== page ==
OPINION: What could 58 years of FBI surveillance of activist tell us?

Records related to 1930s Georgia civil liberties figure currently unavailable for review
The Georgia Supreme Court upheld an ancient anti-insurrection statute on June 13, 1936, under which Angelo Herndon was sentenced to 18 to 20 years on the chain gang. Herndon was released from prison in 1937 after years of court battles. (Associated Press 1936)

Credit: Associated Press

Credit: Associated Press

The Georgia Supreme Court upheld an ancient anti-insurrection statute on June 13, 1936, under which Angelo Herndon was sentenced to 18 to 20 years on the chain gang. Herndon was released from prison in 1937 after years of court battles. (Associated Press 1936)

Each year in February, when The Atlanta Journal-Constitution produces a monthlong series on Black history, I challenge myself by writing about something or someone I know nothing about.

This year, I wrote about Angelo Herndon, who in the 1930s became one of the most famous Black men in the country during a five-year court battle that had a profound impact on American civil liberties.

Herndon, at age 19, arrived in Georgia as a labor organizer with the Communist Party. In 1932, he was arrested and charged under a state insurrection law for leading 1,000 Black and white workers in a march on the Fulton County courthouse, where they successfully and peacefully demanded financial assistance after the state had dropped 23,000 families from unemployment relief.

Herndon would bounce between state courts and the U.S. Supreme Court, engaging a who’s who of legal and political heavyweights, all in support of a case that would lay the groundwork for the protections of free speech and peaceful assembly that we enjoy today.

But for someone who had gained international fame, documentation of Herndon’s life and his work was difficult to find. A few weeks ago, when I received an email from a professor at Georgetown University, I learned I wasn’t the only one desperately seeking Herndon.

David Vladeck handles cases involving access to government records, and he is representing his colleague Brad Snyder, a legal historian, who is under contract to write a biography of Herndon.

Under the Freedom of Information Act, Snyder had requested all records relating to Herndon from the FBI and then from the National Archives and Records Administration (NARA) in May 2022.

It took six months for NARA to search for the records, which include a total of almost 700 pages of FBI surveillance that spanned nearly 60 years of Herndon’s life.

The records include a treason investigation from 1934 to 1974, a domestic security investigation from 1946 and 1990, and a domestic security investigation in Washington, D.C., from April to July 1968.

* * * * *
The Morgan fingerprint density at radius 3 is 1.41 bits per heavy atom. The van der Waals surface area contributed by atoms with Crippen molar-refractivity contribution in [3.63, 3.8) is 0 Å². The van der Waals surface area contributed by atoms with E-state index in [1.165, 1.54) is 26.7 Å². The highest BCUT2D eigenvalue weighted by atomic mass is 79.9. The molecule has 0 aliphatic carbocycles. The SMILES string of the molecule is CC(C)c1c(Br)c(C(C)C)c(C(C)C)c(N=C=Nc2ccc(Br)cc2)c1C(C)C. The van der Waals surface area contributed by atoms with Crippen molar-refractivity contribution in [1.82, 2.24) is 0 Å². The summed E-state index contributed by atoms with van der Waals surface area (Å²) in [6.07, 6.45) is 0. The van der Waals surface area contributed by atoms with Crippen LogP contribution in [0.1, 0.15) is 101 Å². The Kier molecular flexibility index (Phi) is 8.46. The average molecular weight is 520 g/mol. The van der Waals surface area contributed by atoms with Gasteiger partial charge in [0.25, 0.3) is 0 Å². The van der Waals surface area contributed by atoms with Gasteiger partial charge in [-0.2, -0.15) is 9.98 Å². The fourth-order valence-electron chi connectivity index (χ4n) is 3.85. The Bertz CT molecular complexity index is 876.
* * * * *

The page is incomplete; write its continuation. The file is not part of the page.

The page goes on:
Herndon was released from prison in 1937. He parted with the Communist Party in 1944. He got married and lived a relatively quiet life in Chicago before his 1997 death in Sweet Home, Arkansas.

Only during the last seven years of his life did the federal government decide he was no longer an enemy of the state.

“Why was Herndon subject to surveillance even after he backed away from activism and politics?” asked Vladeck in a letter to NARA.

It’s a good question, but as it stands, we won’t be able to read the answer in Snyder’s forthcoming book.

NARA has determined that it will take four years to process the documents on Herndon, long after Snyder’s book is due. Agency officials rejected Vladeck’s requests to expedite the records, on the grounds that there is no urgent need to inform the public of government activities and that the topic is not of widespread media interest.

We are living in a moment when it feels as if our civil liberties are under attack. It is a moment when an actual insurrection has occurred. But the agency charged with preserving important records and materials involving the federal government does not believe the release of documents associated with a case that set the standard for these concerns should be considered urgent.

Would we not gain some insight into the present by understanding more about Herndon’s history?

In 2018, Rebecca Wu, a spokeswoman for the FBI in St. Louis, told the Intercept that the FBI does not engage in surveillance of individuals who are exercising their First Amendment rights but the FBI does review intelligence that indicates an individual might be involved in criminal activity or pose a threat to national security.

How does Herndon’s 58 years of FBI surveillance compare to the Black Lives Matter activists who were also under FBI surveillance in recent years or the Jan. 6 insurrectionists who stormed the Capitol and may or may not be under surveillance?

“This is a story about our democracy. Can we protest what is happening with our state and country and not be thrown in prison?” said Snyder when we talked by phone. The records “would give us a fuller picture of Herndon’s life and why the FBI still considered him a domestic security threat.”

Snyder said he was drawn to Herndon’s story in part because it represents an important moment in time when the Supreme Court was focused on protecting our civil liberties.

“I am writing for people who want to know how we received basic protections of free speech and how we protected the right to peacefully protest. Herndon’s case is an important building block to protect that constitutional right,” he said.

Herndon’s story is a long-forgotten piece of American history that deserves to be told in its entirety.

There is no better time than the present to tell it.

Read more on the Real Life blog (www.ajc.com/opinion/real-life-blog/) and find Nedra on Facebook (www.facebook.com/AJCRealLifeColumn) and Twitter (@nrhoneajc) or email her at nedra.rhone@ajc.com.